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Remember the bravery of our Founding Fathers 243 years ago

More than 200 years ago, the Continental Congress, a governing body composed of men representing each of the 13 American colonies, met in Philadelphia, Pa., at what is now called Independence Hall and ratified the Declaration of Independence.

Thursday, we celebrate the 243rd anniversary of the event that declared the colonies’ independence from England and King George III with barbecues, parades and special events. But what is lost in all the activity is the importance of what those men did July 4, 1776.

That declaration did more than announced the colonies were free of the mother country. It assured independence.

Declaring independence allowed the colonies to form alliances with Britain’s rivals, resulting in an alliance with France, which provided arms, its navy and troops to the colonies’ cause. It was that help from the French that contributed to the defeat of British Gen. Charles Cornwallis at the Battle of Yorktown in 1781.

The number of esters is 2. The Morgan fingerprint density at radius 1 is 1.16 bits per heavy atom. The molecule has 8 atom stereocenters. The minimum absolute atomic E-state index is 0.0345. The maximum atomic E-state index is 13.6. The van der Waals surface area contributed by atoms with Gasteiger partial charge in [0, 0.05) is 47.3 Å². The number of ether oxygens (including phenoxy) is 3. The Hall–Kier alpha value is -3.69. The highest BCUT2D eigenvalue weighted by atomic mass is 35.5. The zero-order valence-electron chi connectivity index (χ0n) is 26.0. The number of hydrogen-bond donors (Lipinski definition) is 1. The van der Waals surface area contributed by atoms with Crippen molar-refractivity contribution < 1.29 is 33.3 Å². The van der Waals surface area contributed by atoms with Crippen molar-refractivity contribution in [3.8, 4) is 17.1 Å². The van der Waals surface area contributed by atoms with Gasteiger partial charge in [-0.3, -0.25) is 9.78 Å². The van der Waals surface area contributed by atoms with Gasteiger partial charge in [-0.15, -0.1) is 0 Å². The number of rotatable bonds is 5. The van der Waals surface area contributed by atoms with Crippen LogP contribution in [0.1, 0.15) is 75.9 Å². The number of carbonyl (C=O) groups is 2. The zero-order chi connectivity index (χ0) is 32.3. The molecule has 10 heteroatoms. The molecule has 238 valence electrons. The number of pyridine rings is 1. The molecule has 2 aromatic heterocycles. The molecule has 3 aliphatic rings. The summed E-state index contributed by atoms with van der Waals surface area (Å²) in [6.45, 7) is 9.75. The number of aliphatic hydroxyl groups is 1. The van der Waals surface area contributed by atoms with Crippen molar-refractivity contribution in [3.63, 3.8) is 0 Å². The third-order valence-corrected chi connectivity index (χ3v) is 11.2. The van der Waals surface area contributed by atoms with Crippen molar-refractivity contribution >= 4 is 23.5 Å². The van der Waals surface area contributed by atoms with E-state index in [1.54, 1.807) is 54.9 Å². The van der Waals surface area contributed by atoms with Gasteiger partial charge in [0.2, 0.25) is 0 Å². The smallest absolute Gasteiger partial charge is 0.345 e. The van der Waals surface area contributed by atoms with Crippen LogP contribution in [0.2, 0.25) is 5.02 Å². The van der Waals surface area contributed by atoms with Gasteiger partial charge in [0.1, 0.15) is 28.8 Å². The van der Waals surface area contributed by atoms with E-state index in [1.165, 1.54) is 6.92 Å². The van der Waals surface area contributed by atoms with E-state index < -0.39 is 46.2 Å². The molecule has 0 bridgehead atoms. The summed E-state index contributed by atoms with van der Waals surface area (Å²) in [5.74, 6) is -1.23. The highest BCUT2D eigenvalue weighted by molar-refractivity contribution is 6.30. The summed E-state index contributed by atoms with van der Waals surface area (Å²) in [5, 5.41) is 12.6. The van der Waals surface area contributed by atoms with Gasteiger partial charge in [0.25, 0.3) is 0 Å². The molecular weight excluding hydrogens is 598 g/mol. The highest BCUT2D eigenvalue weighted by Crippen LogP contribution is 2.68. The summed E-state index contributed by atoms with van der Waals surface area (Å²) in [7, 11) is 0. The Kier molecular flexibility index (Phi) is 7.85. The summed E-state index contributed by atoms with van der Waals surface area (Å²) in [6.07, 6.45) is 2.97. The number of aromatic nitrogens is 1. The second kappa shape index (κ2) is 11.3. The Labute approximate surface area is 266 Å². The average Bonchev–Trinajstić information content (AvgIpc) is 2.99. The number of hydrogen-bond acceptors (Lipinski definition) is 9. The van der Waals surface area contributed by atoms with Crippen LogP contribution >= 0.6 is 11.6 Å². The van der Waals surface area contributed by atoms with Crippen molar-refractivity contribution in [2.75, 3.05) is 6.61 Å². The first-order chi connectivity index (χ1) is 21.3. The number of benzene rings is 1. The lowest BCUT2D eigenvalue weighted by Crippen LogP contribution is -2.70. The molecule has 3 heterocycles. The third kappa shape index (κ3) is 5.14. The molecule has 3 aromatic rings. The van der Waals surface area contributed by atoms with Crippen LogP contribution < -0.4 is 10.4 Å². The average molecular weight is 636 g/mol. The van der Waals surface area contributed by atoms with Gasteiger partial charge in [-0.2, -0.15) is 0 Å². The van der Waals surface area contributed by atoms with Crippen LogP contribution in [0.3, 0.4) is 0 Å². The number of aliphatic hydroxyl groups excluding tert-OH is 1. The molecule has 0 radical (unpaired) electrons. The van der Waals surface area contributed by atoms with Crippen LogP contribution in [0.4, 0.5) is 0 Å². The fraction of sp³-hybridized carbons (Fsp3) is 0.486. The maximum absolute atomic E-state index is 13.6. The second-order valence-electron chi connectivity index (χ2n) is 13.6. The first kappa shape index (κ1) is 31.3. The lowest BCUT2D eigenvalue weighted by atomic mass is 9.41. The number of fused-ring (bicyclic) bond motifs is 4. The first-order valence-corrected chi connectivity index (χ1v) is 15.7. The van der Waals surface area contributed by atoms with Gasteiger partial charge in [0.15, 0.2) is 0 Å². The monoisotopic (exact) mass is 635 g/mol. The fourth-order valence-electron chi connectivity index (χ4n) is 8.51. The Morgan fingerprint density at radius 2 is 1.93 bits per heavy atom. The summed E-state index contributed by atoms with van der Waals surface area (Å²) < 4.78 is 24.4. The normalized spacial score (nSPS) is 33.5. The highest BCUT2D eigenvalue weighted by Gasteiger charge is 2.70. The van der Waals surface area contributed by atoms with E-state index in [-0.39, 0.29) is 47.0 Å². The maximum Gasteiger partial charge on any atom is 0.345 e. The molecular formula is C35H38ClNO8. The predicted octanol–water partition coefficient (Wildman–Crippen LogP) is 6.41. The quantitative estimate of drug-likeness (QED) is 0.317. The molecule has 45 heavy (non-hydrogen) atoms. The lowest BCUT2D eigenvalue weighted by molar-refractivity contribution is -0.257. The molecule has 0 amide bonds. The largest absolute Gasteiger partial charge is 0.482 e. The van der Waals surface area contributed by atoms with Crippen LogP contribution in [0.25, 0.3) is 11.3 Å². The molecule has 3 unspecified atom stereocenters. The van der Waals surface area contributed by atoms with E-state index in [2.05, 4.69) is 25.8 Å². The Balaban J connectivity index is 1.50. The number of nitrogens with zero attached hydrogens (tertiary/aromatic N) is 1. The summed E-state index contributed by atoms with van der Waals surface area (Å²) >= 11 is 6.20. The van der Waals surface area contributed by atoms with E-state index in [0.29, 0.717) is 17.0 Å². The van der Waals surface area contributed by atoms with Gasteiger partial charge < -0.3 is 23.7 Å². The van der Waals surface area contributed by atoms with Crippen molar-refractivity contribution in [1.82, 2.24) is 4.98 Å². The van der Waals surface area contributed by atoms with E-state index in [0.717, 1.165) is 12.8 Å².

We need to remember that those men who met in Philadelphia took a big chance ratifying, signing and then publishing the Declaration of Independence across a country that was under British rule.

Displaying the Declaration publicly could have meant arrest for sedition. The French might then have decided to sit out the revolution and not provided the assistance that helped us win our freedom.

It is customary during holidays like the Fourth to honor the men and women who have fought to keep the freedoms we have, and it’s good that we remember those who made the sacrifice to travel to a foreign land to fight tyranny and oppression when it threatened us and the world.

But as we go about our activities Thursday, let’s remember those individuals we learned about in our elementary and high school history classes. 

This year, let’s not forget those men who met in Philadelphia 243 years ago and took a major risk to tell Great Britain, “We’re tired of being under your thumb; we’re going on our own.”